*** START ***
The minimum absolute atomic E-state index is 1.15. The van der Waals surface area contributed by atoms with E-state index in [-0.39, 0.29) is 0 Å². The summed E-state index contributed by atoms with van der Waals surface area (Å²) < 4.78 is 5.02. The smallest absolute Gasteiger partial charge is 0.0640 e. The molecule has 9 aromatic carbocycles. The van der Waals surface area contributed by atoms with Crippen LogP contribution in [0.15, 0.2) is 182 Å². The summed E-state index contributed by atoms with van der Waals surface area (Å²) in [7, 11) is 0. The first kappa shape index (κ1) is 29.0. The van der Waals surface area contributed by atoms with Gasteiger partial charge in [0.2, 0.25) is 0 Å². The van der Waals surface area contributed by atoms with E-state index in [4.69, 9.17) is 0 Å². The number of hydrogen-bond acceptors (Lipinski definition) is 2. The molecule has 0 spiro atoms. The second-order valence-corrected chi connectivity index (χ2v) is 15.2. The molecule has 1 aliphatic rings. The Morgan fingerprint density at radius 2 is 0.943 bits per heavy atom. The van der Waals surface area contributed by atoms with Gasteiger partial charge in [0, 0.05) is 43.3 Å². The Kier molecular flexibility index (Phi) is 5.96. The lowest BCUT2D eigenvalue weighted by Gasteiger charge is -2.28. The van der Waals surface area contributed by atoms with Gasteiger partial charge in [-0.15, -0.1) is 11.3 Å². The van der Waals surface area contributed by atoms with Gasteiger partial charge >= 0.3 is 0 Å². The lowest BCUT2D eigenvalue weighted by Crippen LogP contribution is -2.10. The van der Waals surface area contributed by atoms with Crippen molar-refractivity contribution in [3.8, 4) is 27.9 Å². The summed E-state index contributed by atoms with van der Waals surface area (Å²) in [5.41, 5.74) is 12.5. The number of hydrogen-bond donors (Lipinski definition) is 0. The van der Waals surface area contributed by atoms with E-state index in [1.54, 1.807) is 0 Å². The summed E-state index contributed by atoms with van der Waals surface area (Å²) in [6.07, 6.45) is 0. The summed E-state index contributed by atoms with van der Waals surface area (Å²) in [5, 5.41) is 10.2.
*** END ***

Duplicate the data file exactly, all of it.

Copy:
The minimum absolute atomic E-state index is 1.15. The van der Waals surface area contributed by atoms with E-state index in [-0.39, 0.29) is 0 Å². The summed E-state index contributed by atoms with van der Waals surface area (Å²) < 4.78 is 5.02. The smallest absolute Gasteiger partial charge is 0.0640 e. The molecule has 9 aromatic carbocycles. The van der Waals surface area contributed by atoms with Crippen LogP contribution in [0.15, 0.2) is 182 Å². The summed E-state index contributed by atoms with van der Waals surface area (Å²) in [7, 11) is 0. The first kappa shape index (κ1) is 29.0. The van der Waals surface area contributed by atoms with Gasteiger partial charge in [0.2, 0.25) is 0 Å². The van der Waals surface area contributed by atoms with E-state index in [4.69, 9.17) is 0 Å². The number of hydrogen-bond acceptors (Lipinski definition) is 2. The molecule has 0 spiro atoms. The second-order valence-corrected chi connectivity index (χ2v) is 15.2. The molecule has 1 aliphatic rings. The Morgan fingerprint density at radius 2 is 0.943 bits per heavy atom. The van der Waals surface area contributed by atoms with Gasteiger partial charge in [0, 0.05) is 43.3 Å². The Kier molecular flexibility index (Phi) is 5.96. The lowest BCUT2D eigenvalue weighted by Gasteiger charge is -2.28. The van der Waals surface area contributed by atoms with Gasteiger partial charge in [-0.15, -0.1) is 11.3 Å². The van der Waals surface area contributed by atoms with Gasteiger partial charge >= 0.3 is 0 Å². The lowest BCUT2D eigenvalue weighted by Crippen LogP contribution is -2.10. The van der Waals surface area contributed by atoms with Crippen molar-refractivity contribution in [3.8, 4) is 27.9 Å². The summed E-state index contributed by atoms with van der Waals surface area (Å²) in [5.41, 5.74) is 12.5. The number of hydrogen-bond donors (Lipinski definition) is 0. The van der Waals surface area contributed by atoms with E-state index in [1.54, 1.807) is 0 Å². The summed E-state index contributed by atoms with van der Waals surface area (Å²) in [6.07, 6.45) is 0. The summed E-state index contributed by atoms with van der Waals surface area (Å²) in [5, 5.41) is 10.2.